Dust Pollution Halts Solar Project

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The sign from New Mexico could come in handy in the Antelope Valley | Photo: Quinn Dombrowski/Flickr/Creative Commons License

Solar advocates like to joke that while oil spills ruin the environment, solar spills are otherwise known as "nice days." But a "spill" from a solar project being built in the desert portion of Los Angeles County may actually have caused significant problems, including personal injury. Construction at the Antelope Valley Solar Ranch (AVSR) near Lancaster has been halted by county officials in the wake of powerful dust storms that caused multi-car pileups in April.

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The partly completed project is being built by First Solar for the firm Exelon on former agricultural land along Route 138 west of Lancaster.

AVSR has been the focus of considerable opposition in the neighborhood, even being vandalized last year after crews inadvertently started a wildfire on the site. The source of a number of fugitive dust complaints from neighbors with resulting air quality citations from officials, the project was hit hard by high winds that swept across the state in early April.

Dust off a cleared but undeveloped section of the AVSR project is thought to have contributed to near-zero visibility during a windstorm April 8. A plume of dust downwind of the project is alleged to have contributed to a 16-car pileup on the Antelope Valley Freeway, with injuries resulting.

As local resident Robert Kerekes, president of the Original Antelope Acres Town Council, told the Antelope Valley Press "Solar companies pulled out all the vegetation. It looks like a river, like a thick river. It's blowing like crazy. I never saw it that bad before."

According to Herman K. Trabish at Greentech Media, incidents on April 5 and 8 spurred Notices of Violations from the Antelope Valley Air Quality Management District (AVAQMD) over violations of federal ambient air quality standards for particulate matter. AVAQMD operations manager Bret Banks told Trabish that there were "a myriad of things [First Solar] could have done that we didn't think they were doing to prevent the violations."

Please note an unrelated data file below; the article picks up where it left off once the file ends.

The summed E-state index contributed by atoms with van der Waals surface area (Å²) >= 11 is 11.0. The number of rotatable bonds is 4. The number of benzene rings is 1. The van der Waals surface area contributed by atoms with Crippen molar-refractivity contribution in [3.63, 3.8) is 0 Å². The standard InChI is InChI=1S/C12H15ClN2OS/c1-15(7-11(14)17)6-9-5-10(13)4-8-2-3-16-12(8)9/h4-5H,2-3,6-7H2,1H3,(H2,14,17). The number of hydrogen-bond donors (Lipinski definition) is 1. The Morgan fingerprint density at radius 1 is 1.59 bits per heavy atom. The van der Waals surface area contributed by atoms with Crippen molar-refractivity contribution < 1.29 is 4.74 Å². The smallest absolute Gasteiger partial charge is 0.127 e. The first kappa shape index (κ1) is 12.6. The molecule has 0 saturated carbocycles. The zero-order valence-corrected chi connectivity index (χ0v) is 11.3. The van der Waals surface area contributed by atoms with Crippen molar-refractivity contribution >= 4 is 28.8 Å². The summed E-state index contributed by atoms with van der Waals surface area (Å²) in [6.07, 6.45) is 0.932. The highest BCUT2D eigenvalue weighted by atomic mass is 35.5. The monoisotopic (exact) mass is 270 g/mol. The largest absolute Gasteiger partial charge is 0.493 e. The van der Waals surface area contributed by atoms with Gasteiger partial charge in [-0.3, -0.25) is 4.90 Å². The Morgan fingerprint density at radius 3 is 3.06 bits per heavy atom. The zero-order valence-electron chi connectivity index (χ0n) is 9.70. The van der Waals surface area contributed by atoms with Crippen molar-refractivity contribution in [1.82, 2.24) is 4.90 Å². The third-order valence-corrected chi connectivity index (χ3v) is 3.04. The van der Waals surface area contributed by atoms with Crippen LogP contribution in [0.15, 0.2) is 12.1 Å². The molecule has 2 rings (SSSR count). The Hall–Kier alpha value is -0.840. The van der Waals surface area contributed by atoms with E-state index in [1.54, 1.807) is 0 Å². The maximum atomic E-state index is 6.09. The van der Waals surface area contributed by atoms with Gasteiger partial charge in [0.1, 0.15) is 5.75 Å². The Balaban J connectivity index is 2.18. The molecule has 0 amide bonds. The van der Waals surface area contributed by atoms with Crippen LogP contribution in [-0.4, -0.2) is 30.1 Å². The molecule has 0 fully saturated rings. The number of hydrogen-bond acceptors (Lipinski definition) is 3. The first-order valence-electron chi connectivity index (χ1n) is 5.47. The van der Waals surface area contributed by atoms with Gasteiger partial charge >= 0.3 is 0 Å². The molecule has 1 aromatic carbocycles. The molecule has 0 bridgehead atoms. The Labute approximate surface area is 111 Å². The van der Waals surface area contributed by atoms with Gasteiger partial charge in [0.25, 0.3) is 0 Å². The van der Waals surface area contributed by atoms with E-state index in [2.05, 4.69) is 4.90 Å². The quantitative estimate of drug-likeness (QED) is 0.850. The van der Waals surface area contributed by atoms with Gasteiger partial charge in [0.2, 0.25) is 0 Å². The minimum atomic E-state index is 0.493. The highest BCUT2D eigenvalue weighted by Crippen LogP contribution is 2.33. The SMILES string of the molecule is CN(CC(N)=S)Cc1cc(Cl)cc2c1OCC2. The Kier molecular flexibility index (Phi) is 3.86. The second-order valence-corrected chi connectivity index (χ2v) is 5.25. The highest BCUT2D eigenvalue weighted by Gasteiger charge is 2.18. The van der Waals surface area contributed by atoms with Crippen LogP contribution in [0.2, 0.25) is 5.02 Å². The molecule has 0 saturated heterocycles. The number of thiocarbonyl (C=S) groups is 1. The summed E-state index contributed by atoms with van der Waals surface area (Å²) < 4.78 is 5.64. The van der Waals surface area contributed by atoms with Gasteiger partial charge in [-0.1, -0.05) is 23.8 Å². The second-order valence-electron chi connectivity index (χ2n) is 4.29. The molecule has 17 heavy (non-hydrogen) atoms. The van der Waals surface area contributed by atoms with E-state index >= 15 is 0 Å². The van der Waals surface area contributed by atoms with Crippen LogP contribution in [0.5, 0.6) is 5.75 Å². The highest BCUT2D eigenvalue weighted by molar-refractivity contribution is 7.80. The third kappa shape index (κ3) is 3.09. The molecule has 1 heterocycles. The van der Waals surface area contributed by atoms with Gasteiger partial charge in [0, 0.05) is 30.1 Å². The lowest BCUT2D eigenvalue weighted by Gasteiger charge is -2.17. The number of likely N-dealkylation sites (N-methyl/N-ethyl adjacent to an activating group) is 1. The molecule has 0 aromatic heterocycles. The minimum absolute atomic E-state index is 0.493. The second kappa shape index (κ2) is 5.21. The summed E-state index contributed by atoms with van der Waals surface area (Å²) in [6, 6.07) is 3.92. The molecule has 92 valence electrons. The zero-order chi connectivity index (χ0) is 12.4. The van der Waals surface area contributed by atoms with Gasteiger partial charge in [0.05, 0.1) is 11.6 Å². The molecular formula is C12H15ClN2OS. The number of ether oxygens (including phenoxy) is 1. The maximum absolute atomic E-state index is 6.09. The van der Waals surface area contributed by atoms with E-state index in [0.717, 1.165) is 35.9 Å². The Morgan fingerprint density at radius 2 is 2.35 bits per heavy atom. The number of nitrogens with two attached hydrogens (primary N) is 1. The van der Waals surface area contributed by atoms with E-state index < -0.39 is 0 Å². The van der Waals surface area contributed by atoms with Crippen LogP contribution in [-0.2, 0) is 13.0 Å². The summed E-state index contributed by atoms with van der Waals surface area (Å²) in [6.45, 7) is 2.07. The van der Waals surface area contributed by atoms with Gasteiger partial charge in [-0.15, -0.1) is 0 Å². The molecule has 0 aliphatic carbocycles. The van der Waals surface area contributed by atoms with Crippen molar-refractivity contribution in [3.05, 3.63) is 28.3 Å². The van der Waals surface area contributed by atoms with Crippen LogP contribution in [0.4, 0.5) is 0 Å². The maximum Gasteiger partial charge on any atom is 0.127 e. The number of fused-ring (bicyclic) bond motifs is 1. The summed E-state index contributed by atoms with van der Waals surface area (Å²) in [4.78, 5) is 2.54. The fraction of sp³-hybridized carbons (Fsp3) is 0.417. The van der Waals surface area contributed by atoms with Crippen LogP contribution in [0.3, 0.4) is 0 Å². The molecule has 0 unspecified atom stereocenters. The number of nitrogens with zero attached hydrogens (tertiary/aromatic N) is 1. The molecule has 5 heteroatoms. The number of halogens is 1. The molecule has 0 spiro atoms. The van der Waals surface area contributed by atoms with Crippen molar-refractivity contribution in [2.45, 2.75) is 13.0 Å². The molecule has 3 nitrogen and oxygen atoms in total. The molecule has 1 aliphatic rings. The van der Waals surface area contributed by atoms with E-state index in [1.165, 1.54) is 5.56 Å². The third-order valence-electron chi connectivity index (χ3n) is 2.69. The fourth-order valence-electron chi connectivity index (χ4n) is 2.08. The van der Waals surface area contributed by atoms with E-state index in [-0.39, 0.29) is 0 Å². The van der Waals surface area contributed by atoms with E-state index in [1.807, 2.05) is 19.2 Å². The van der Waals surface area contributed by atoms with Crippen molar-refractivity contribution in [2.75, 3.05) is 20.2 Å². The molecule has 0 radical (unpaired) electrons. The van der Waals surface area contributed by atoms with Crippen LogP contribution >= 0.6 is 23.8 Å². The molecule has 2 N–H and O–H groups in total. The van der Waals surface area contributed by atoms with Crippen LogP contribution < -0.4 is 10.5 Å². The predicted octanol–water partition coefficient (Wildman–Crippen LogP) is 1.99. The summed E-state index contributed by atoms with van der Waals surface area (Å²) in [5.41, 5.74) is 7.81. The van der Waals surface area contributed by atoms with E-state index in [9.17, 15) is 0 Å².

"We told them it is time to stop experimenting," added Norm Hickling, aide to L.A. County Supervisor Michael Antonovich. "We need best practice standards."

AVSR certainly isn't the only source of fugitive dust in the Antelope Valley: a century of agriculture (many fields now abandoned) as well as off-road vehicle use and abortive suburban development also contribute to the issue of unprotected soil surfaces. But Trabish reports that Hickling singled out First Solar, in a statement made to the town council, for failure to address the dust problem off the AVSR site. "They have been told it is time to use things to control dust that have worked elsewhere in the valley," Hickling said.

AVSR, which uses First Solar's thin-film photovoltaic panels, will top out at 230 megawatts maximum capacity when it's completed. A portion of the plant is already delivering power to Southern California Edison.

For ongoing environmental coverage in March 2017 and afterward, please visit our show Earth Focus, or browse Redefine for historic material.
KCET's award-winning environment news project Redefine ran from July 2012 through February 2017.

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